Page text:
Civil War era western author visits GEM
Author Joan Cullins Fountain returns to Grand Encampment Museum for more research, to sign books and give writing presentation
June 19, 2019
Following the end of the Civil War in 1865, countless Americans headed west. Former slaves, Confederate soldiers, immigrants and more headed to the West to start a new life. What would eventually become the Wyoming Territory in 1868 was one such place and serves as the backdrop for Joan Cullins Fountain's book series "No Shadow of Turning."
"Many people just went west. It was immigrants, murderers and convicts, and people that just wanted a new start. My great-great-grandfather always had in his mind that he would like to take his family west because there was freedom there," said Fountain.
Fountain has never lived in Wyoming. While she currently lives in Maryland, both sides of her family come from Virginia, dating back to the 1600s. With such an extensive family history, the author developed an interest in the Civil War and sought to learn as much as she could. Additionally, her fascination with Wyoming has been credited to classic western shows and her love of horses and cowboys.
"A lot of the programs at the time were western programs and I always, I don't know why, connected it with Wyoming. I've just always loved Wyoming," Fountain said. As a young adult, I got to go out to Wyoming and explore a bit and then, in the last eight years, I've been going back and exploring, especially the Snowy Range. I've been all over the state, but I just found it very interesting."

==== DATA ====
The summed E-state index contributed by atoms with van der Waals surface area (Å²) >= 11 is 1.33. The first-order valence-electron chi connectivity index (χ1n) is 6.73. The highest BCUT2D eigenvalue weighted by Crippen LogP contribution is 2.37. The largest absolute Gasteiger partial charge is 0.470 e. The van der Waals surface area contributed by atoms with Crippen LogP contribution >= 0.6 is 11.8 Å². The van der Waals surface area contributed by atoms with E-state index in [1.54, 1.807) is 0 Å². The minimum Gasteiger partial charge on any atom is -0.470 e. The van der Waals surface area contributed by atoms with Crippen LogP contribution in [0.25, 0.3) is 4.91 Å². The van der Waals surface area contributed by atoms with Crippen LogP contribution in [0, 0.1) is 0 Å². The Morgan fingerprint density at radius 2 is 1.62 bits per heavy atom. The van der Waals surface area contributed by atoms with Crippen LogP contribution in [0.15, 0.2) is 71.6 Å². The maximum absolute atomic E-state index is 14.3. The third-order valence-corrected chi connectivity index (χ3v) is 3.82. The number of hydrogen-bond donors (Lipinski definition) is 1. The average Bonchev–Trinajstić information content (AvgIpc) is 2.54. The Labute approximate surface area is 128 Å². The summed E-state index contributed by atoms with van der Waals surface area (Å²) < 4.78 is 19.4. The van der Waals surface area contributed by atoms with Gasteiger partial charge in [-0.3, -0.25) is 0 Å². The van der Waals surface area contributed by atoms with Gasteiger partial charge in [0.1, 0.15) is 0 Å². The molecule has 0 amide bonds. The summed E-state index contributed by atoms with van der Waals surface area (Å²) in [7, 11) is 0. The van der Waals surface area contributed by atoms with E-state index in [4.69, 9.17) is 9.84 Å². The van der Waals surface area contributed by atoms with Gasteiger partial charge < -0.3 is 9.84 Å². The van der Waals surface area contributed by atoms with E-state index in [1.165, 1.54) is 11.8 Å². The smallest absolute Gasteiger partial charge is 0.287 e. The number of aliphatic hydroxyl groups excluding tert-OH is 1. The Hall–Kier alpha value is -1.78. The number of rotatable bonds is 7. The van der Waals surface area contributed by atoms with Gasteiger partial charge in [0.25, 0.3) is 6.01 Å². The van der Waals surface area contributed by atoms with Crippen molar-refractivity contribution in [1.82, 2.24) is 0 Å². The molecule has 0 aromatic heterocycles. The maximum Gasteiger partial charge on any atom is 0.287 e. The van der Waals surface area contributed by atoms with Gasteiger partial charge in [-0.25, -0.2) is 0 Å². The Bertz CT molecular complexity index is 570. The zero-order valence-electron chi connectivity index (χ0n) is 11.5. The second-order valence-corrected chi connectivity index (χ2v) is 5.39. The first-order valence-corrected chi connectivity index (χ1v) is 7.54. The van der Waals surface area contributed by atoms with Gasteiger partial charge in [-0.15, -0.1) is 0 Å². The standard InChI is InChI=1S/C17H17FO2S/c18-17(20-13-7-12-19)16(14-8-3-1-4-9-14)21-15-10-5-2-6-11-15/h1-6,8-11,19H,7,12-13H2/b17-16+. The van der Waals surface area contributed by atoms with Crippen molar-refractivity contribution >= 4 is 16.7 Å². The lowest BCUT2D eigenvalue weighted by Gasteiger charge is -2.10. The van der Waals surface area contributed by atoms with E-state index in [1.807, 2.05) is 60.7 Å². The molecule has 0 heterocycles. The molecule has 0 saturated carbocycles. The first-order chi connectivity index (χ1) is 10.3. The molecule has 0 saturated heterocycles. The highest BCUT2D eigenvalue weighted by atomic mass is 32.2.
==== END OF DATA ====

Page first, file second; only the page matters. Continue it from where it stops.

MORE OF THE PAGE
Fountain wanted to find a way to connect Wyoming and Virginia along with using all the information she had learned about the Civil War and her own family history.
"Just using the culmination of all my experiences; all the things that I learned from my history in Virginia, the whole Civil War and then visiting the Shenandoah Valley of Virginia, I realized there was a way to connect the states (with) the storyline of the Civil War because, after the Civil War, many people went west because of different reasons," said Fountain.
Enter Johnny McLane, the protagonist of Fountain's series. While the series itself is set in the Wyoming Territory, it flashes back to his childhood in Virginia leading up to the Civil War and his time as a cadet in the Virginia Military Institute.
"It's kind of a wide-ranging epic kind of story and it just is a culmination of all the things I've learned to love," Fountain said. "It is a story about a person's personal development as they move along from a child to a young adult and then to adulthood and figure out what they want to be and how they can become what they want to be. A lot of times, things change and you're not able to meet your first dream, but then, as time goes by, you begin to see other talents and other things that you're interested in as you take advantage of all the experiences and it helps set up what you end up being in your life and what you end up doing."
Fountain will be returning to Wyoming this week, as she visits the Grand Encampment Museum (GEM). The Maryland-based author has been to the Valley before and had done research at the GEM about two years ago under former director Christy Smith. When she contacted the GEM, this time about doing a book signing event, it was Director Tim Nicklas who answered and informed her that the museum would be happy to host her.
Beginning at 5:30 p.m. on Thursday at the GEM, the Sierra Madre Strings Trio will be performing on the Caboose Stage across from the Doc Culleton Memorial Building. Then, at 6:30 p.m., Fountain will hold a book signing and a presentation about her writing process.